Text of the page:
Film Review: All That Breathes
Winner of the World Documentary Grand Jury Prize at this year’s Sundance Film Festival, Shaunak Sen’s All That Breathes is a film as gorgeous as it is ambitious, as stirring as it is terrifying. Stunningly filmed amid the choking pollution of Delhi, the film follows two Muslim brothers who have dedicated their lives to taking care of the local birds, particularly the black kite, a species very common to the city. The air quality and pollution are so bad that the local wildlife has evolved in different ways to survive it. Even so, birds fall out of the sky at regular intervals.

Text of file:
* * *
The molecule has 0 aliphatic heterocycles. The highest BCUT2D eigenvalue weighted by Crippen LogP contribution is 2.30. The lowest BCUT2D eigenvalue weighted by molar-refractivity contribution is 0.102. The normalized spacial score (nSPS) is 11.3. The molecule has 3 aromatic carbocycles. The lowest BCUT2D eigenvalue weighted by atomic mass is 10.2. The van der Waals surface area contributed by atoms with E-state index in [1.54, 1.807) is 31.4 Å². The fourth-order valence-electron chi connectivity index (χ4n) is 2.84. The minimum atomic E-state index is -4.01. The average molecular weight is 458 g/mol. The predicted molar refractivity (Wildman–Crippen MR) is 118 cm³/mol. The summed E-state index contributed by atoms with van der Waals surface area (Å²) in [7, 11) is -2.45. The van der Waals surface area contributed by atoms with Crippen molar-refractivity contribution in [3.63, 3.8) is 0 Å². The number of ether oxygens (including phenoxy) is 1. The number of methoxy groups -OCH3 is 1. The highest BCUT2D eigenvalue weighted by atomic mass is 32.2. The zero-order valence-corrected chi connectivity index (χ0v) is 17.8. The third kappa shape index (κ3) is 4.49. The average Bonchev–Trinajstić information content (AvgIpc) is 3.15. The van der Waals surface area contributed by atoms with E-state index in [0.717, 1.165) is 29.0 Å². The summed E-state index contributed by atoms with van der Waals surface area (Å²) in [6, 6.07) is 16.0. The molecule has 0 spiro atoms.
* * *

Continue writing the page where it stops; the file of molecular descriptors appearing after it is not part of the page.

Sen has a patient, observational style with his camera: He is often content to let us watch a desolate street scene, or a group of people eating dinner without really talking to one another. It’s an immersive tactic, allowing us as viewers to fall into the cadence of the world being presented onscreen. This in turn opens up a variety of perspectives on the film. It’s a tale about the relationship between these brothers and a look at their hopes and dreams. It’s also a tale about the dangers faced by the black kite in a city with runaway pollution. But perhaps most importantly, it’s a look at the ways in which all living beings are connected; the movie observes its humans the way a human might observe a fascinating specimen of wildlife. And, given the perilous situation all the creatures depicted in this picture are in, one cannot help but wonder if it’s just a matter of time before we are all similarly threatened.